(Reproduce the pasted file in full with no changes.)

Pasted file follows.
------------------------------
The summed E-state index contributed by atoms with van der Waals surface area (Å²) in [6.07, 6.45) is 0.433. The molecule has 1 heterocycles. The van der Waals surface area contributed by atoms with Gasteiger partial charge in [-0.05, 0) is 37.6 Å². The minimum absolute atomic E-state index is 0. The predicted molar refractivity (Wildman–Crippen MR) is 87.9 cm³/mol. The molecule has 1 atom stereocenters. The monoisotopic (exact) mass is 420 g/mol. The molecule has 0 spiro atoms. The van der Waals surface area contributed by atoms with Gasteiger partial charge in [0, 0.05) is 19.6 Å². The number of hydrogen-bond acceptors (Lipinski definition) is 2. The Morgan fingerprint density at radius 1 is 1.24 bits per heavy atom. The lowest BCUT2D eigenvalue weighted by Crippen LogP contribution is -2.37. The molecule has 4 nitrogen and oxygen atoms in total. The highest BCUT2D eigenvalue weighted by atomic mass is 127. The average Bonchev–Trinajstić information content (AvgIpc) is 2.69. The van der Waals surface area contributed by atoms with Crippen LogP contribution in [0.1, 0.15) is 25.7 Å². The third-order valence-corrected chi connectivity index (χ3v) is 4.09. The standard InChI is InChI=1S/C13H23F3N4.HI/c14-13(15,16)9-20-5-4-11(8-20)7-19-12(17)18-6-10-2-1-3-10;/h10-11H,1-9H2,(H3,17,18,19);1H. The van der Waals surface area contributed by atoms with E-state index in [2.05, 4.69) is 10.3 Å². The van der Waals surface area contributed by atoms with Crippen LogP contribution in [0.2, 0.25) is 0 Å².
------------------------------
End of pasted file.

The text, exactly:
The summed E-state index contributed by atoms with van der Waals surface area (Å²) in [6.07, 6.45) is 0.433. The molecule has 1 heterocycles. The van der Waals surface area contributed by atoms with Gasteiger partial charge in [-0.05, 0) is 37.6 Å². The minimum absolute atomic E-state index is 0. The predicted molar refractivity (Wildman–Crippen MR) is 87.9 cm³/mol. The molecule has 1 atom stereocenters. The monoisotopic (exact) mass is 420 g/mol. The molecule has 0 spiro atoms. The van der Waals surface area contributed by atoms with Gasteiger partial charge in [0, 0.05) is 19.6 Å². The number of hydrogen-bond acceptors (Lipinski definition) is 2. The Morgan fingerprint density at radius 1 is 1.24 bits per heavy atom. The lowest BCUT2D eigenvalue weighted by Crippen LogP contribution is -2.37. The molecule has 4 nitrogen and oxygen atoms in total. The highest BCUT2D eigenvalue weighted by atomic mass is 127. The average Bonchev–Trinajstić information content (AvgIpc) is 2.69. The van der Waals surface area contributed by atoms with Crippen LogP contribution in [0.1, 0.15) is 25.7 Å². The third-order valence-corrected chi connectivity index (χ3v) is 4.09. The standard InChI is InChI=1S/C13H23F3N4.HI/c14-13(15,16)9-20-5-4-11(8-20)7-19-12(17)18-6-10-2-1-3-10;/h10-11H,1-9H2,(H3,17,18,19);1H. The van der Waals surface area contributed by atoms with E-state index in [2.05, 4.69) is 10.3 Å². The van der Waals surface area contributed by atoms with Crippen LogP contribution in [0.2, 0.25) is 0 Å².